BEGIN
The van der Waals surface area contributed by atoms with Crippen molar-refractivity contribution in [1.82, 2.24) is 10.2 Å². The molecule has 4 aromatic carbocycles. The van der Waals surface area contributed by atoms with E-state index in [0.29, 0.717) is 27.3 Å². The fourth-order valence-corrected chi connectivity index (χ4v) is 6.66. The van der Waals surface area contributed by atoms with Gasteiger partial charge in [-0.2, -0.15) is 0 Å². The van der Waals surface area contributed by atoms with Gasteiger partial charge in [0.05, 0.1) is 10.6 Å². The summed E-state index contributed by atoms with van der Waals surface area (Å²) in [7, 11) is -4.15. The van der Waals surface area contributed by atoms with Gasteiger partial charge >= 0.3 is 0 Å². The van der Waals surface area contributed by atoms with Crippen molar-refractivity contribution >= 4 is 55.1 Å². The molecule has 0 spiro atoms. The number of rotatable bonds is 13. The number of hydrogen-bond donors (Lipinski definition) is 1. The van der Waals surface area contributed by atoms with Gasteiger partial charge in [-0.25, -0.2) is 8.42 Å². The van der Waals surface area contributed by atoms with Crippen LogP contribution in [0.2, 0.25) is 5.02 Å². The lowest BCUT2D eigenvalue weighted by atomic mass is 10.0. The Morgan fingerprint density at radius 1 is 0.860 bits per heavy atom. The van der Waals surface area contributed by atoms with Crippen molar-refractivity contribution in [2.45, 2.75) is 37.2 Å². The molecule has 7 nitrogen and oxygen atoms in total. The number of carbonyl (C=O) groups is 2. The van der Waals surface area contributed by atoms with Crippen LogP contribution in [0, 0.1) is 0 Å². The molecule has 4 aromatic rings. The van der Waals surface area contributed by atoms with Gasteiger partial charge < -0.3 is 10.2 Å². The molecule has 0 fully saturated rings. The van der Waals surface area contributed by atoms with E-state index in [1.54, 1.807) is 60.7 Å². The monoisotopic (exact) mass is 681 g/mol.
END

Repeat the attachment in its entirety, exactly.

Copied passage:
The van der Waals surface area contributed by atoms with Crippen molar-refractivity contribution in [1.82, 2.24) is 10.2 Å². The molecule has 4 aromatic carbocycles. The van der Waals surface area contributed by atoms with E-state index in [0.29, 0.717) is 27.3 Å². The fourth-order valence-corrected chi connectivity index (χ4v) is 6.66. The van der Waals surface area contributed by atoms with Gasteiger partial charge in [-0.2, -0.15) is 0 Å². The van der Waals surface area contributed by atoms with Gasteiger partial charge in [0.05, 0.1) is 10.6 Å². The summed E-state index contributed by atoms with van der Waals surface area (Å²) in [7, 11) is -4.15. The van der Waals surface area contributed by atoms with Gasteiger partial charge >= 0.3 is 0 Å². The van der Waals surface area contributed by atoms with Crippen molar-refractivity contribution >= 4 is 55.1 Å². The molecule has 0 spiro atoms. The number of rotatable bonds is 13. The number of hydrogen-bond donors (Lipinski definition) is 1. The van der Waals surface area contributed by atoms with Gasteiger partial charge in [-0.25, -0.2) is 8.42 Å². The van der Waals surface area contributed by atoms with Crippen LogP contribution in [0.2, 0.25) is 5.02 Å². The lowest BCUT2D eigenvalue weighted by atomic mass is 10.0. The Morgan fingerprint density at radius 1 is 0.860 bits per heavy atom. The van der Waals surface area contributed by atoms with Crippen molar-refractivity contribution in [2.45, 2.75) is 37.2 Å². The molecule has 7 nitrogen and oxygen atoms in total. The number of carbonyl (C=O) groups is 2. The van der Waals surface area contributed by atoms with Crippen LogP contribution in [0, 0.1) is 0 Å². The molecule has 4 aromatic rings. The van der Waals surface area contributed by atoms with Gasteiger partial charge < -0.3 is 10.2 Å². The molecule has 0 fully saturated rings. The van der Waals surface area contributed by atoms with E-state index in [1.54, 1.807) is 60.7 Å². The monoisotopic (exact) mass is 681 g/mol.